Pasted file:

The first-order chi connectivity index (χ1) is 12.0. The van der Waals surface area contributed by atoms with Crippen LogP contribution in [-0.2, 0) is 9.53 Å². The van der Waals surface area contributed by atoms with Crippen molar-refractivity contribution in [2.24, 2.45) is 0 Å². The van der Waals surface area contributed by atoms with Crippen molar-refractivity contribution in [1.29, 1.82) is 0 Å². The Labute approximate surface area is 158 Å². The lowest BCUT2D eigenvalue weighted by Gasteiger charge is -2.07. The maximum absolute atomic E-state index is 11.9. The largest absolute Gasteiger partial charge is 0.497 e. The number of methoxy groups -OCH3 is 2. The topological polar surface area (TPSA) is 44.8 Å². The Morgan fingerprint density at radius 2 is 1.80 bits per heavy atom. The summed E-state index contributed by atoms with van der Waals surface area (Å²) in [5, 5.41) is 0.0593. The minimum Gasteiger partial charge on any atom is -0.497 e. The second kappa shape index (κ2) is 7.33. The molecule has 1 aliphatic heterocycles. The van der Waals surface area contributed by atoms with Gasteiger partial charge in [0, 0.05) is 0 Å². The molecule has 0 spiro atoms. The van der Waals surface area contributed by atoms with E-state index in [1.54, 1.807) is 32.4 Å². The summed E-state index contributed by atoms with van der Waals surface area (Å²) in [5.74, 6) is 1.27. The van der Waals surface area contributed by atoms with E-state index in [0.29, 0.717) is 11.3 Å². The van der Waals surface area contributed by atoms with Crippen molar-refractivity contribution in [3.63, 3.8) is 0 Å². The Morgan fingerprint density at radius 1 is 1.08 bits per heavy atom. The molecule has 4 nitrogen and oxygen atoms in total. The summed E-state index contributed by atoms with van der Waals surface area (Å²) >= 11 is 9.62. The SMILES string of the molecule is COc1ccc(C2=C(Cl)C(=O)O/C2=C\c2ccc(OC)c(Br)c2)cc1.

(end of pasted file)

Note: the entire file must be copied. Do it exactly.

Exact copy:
The first-order chi connectivity index (χ1) is 12.0. The van der Waals surface area contributed by atoms with Crippen LogP contribution in [-0.2, 0) is 9.53 Å². The van der Waals surface area contributed by atoms with Crippen molar-refractivity contribution in [2.24, 2.45) is 0 Å². The van der Waals surface area contributed by atoms with Crippen molar-refractivity contribution in [1.29, 1.82) is 0 Å². The Labute approximate surface area is 158 Å². The lowest BCUT2D eigenvalue weighted by Gasteiger charge is -2.07. The maximum absolute atomic E-state index is 11.9. The largest absolute Gasteiger partial charge is 0.497 e. The number of methoxy groups -OCH3 is 2. The topological polar surface area (TPSA) is 44.8 Å². The Morgan fingerprint density at radius 2 is 1.80 bits per heavy atom. The summed E-state index contributed by atoms with van der Waals surface area (Å²) in [5, 5.41) is 0.0593. The minimum Gasteiger partial charge on any atom is -0.497 e. The second kappa shape index (κ2) is 7.33. The molecule has 1 aliphatic heterocycles. The van der Waals surface area contributed by atoms with Gasteiger partial charge in [0, 0.05) is 0 Å². The molecule has 0 spiro atoms. The van der Waals surface area contributed by atoms with E-state index in [1.54, 1.807) is 32.4 Å². The summed E-state index contributed by atoms with van der Waals surface area (Å²) in [5.74, 6) is 1.27. The van der Waals surface area contributed by atoms with E-state index in [0.29, 0.717) is 11.3 Å². The van der Waals surface area contributed by atoms with Crippen molar-refractivity contribution in [3.63, 3.8) is 0 Å². The Morgan fingerprint density at radius 1 is 1.08 bits per heavy atom. The molecule has 4 nitrogen and oxygen atoms in total. The summed E-state index contributed by atoms with van der Waals surface area (Å²) >= 11 is 9.62. The SMILES string of the molecule is COc1ccc(C2=C(Cl)C(=O)O/C2=C\c2ccc(OC)c(Br)c2)cc1.